Cypress Pollinosis: from Tree to Clinic

Denis Charpin, Christian Pichot, Jordina Belmonte, Jean Pierre Sutra, Jarmila Zidkova, Pascal Chanez, Youcef Shahali, Hélène Sénéchal, Pascal Poncet

Research output: Contribution to journalReview articleResearchpeer-review

32 Citations (Scopus)

Abstract

© 2017, Springer Science+Business Media New York. Cypress (Cupressus sp.pl) is a genus within the Cupressaceae family. This family covers all of the Earth’s continents except for Antarctica, and it includes about 160 species. The most important taxa for allergic diseases belong to five different genera: Cupressus, Hesperocyparis, Juniperus, Cryptomeria, and Chamaecyparis. Cupressaceae species share a common pollen type that can even include the genus Taxus (Taxaceae) when this plant is also present. As Juniperus oxycedrus pollinates in October, Cupressus sempervirens in January and February, Hesperocyparis arizonica (prev. Cupressus arizonica) in February and March, and Juniperus communis in April, the symptomatic period is long-lasting. Due to global warming, the pollination period tends to last longer, and there is a trend for Cupressaceae bioclimate niches to migrate north. In Mediterranean areas, C. sempervirens (Italian cypress or Mediterranean cypress) is by far the most common pollinating species. It accounts for half of the total pollination level. The group 1 major allergens belong to the pectate-lyase family, and members share 70 to 97% sequence homology within the different Cupressaceae. Group 2 allergens correspond to the polygalacturonase protein family, while group 3, a minor allergen, belongs to the family of “thaumatin-like proteins,” a pathogenesis-related protein 5. Group 4 allergens are Ca ++ -binding protein (4 EF-hands). Aside from these four groups, about 15 other allergens have been reported. Prominent among these is a basic low-molecular mass cross-reactive allergen that was identified recently, and which is suspected to be involved in pollen food syndromes which are common with peach and citrus. The prevalence of cypress allergy in the general population ranges from 0.6 to 3%, depending on the degree of exposure to the pollen. Depending on the geographic area and the studied population, 9 to 65% of outpatients consulting an allergist may have sensitization to cypress pollen. Repeated cross-sectional studies performed at different time intervals have demonstrated a threefold increase in the percentage of cypress allergy around the Mediterranean area. Risk factors include a genetic predisposition and/or a strong exposure to pollen, and the natural history of cypress allergy allows identification of a subgroup of patients as allergic rather than atopic. Concerning the clinical expression, rhinitis is the most prevalent symptom, while conjunctivitis is the most disabling. Pharmacological treatment of cypress allergies is not different from that of other seasonal allergies. Immunotherapy has been used, initially by subcutaneous injections, but currently mostly through the sublingual route. Although clinical trials have included only a limited number of patients, it has proven effective and safe. Avoidance can be implemented at the individual level, as well as at the community level, through the use of alternative plants, low-pollinating cypresses, or by trimming hedges before pollination.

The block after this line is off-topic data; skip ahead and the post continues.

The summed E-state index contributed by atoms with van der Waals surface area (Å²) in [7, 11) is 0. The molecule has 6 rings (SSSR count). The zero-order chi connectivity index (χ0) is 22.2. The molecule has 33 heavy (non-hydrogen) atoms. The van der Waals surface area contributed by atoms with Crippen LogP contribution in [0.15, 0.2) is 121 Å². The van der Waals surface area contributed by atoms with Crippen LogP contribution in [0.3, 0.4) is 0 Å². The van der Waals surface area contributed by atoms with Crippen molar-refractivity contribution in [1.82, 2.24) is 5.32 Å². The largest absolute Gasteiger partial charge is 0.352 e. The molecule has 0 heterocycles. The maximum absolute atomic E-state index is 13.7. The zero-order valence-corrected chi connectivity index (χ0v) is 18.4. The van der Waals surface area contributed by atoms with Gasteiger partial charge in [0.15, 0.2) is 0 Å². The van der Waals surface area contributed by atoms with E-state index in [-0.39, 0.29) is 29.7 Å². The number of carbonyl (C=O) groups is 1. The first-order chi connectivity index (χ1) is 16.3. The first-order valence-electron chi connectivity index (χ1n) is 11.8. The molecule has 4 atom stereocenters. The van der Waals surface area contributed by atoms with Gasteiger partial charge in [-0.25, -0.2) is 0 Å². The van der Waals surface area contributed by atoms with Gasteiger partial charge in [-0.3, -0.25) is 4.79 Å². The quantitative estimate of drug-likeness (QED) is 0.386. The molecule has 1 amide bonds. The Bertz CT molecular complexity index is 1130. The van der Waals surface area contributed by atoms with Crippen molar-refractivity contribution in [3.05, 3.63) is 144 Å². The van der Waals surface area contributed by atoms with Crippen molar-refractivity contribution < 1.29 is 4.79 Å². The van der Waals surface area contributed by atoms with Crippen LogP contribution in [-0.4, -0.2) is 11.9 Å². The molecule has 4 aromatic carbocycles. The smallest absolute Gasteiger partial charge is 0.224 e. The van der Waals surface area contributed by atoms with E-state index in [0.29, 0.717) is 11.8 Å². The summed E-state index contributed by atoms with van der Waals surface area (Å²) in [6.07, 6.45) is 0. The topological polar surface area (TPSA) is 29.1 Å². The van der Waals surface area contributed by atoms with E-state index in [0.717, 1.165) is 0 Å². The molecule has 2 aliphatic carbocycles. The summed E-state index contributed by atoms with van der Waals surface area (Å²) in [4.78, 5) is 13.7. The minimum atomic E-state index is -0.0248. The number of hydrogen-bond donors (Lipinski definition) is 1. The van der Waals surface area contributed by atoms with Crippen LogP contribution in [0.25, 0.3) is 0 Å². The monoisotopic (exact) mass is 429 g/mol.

Original languageEnglish
Pages (from-to)174-195
JournalClinical Reviews in Allergy and Immunology
Volume56
Issue number2
DOIs
Publication statusPublished - 15 Apr 2019

Keywords

  • Aerobiology
  • Allergens
  • Botanic, clinic
  • Cypress pollen
  • Epidemiology

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